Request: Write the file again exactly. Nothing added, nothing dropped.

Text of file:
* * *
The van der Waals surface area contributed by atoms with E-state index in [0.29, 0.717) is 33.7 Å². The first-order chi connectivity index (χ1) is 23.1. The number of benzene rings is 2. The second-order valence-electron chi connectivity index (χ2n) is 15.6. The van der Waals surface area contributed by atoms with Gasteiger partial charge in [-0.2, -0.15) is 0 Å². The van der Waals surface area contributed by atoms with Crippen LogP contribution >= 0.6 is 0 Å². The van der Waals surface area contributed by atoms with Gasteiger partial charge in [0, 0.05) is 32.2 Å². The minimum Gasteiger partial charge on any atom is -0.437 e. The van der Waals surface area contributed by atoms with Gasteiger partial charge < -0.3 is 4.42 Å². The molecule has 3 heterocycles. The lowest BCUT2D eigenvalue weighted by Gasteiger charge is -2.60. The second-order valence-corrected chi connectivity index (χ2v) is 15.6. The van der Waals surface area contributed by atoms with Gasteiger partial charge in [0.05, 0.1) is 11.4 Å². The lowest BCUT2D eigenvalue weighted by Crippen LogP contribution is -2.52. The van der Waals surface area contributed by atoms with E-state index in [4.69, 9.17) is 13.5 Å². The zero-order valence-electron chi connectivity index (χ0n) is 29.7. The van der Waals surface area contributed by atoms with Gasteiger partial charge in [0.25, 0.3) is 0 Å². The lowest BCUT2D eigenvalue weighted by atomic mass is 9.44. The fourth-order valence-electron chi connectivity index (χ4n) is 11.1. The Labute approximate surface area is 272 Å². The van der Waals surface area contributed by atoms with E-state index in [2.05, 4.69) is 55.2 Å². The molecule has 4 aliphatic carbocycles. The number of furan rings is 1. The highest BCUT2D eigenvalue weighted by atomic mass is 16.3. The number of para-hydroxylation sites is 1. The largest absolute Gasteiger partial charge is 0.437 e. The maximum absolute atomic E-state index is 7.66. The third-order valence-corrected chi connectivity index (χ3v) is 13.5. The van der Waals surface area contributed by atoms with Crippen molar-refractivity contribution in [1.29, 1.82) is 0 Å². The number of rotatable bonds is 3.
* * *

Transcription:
The van der Waals surface area contributed by atoms with E-state index in [0.29, 0.717) is 33.7 Å². The first-order chi connectivity index (χ1) is 23.1. The number of benzene rings is 2. The second-order valence-electron chi connectivity index (χ2n) is 15.6. The van der Waals surface area contributed by atoms with Gasteiger partial charge in [-0.2, -0.15) is 0 Å². The van der Waals surface area contributed by atoms with Crippen LogP contribution >= 0.6 is 0 Å². The van der Waals surface area contributed by atoms with Gasteiger partial charge in [0, 0.05) is 32.2 Å². The minimum Gasteiger partial charge on any atom is -0.437 e. The van der Waals surface area contributed by atoms with Gasteiger partial charge < -0.3 is 4.42 Å². The molecule has 3 heterocycles. The lowest BCUT2D eigenvalue weighted by Gasteiger charge is -2.60. The second-order valence-corrected chi connectivity index (χ2v) is 15.6. The van der Waals surface area contributed by atoms with Gasteiger partial charge in [0.05, 0.1) is 11.4 Å². The lowest BCUT2D eigenvalue weighted by Crippen LogP contribution is -2.52. The van der Waals surface area contributed by atoms with E-state index in [4.69, 9.17) is 13.5 Å². The zero-order valence-electron chi connectivity index (χ0n) is 29.7. The van der Waals surface area contributed by atoms with Gasteiger partial charge in [0.25, 0.3) is 0 Å². The lowest BCUT2D eigenvalue weighted by atomic mass is 9.44. The fourth-order valence-electron chi connectivity index (χ4n) is 11.1. The Labute approximate surface area is 272 Å². The van der Waals surface area contributed by atoms with E-state index in [2.05, 4.69) is 55.2 Å². The molecule has 4 aliphatic carbocycles. The number of furan rings is 1. The highest BCUT2D eigenvalue weighted by atomic mass is 16.3. The number of para-hydroxylation sites is 1. The largest absolute Gasteiger partial charge is 0.437 e. The maximum absolute atomic E-state index is 7.66. The third-order valence-corrected chi connectivity index (χ3v) is 13.5. The van der Waals surface area contributed by atoms with Crippen molar-refractivity contribution in [1.29, 1.82) is 0 Å². The number of rotatable bonds is 3.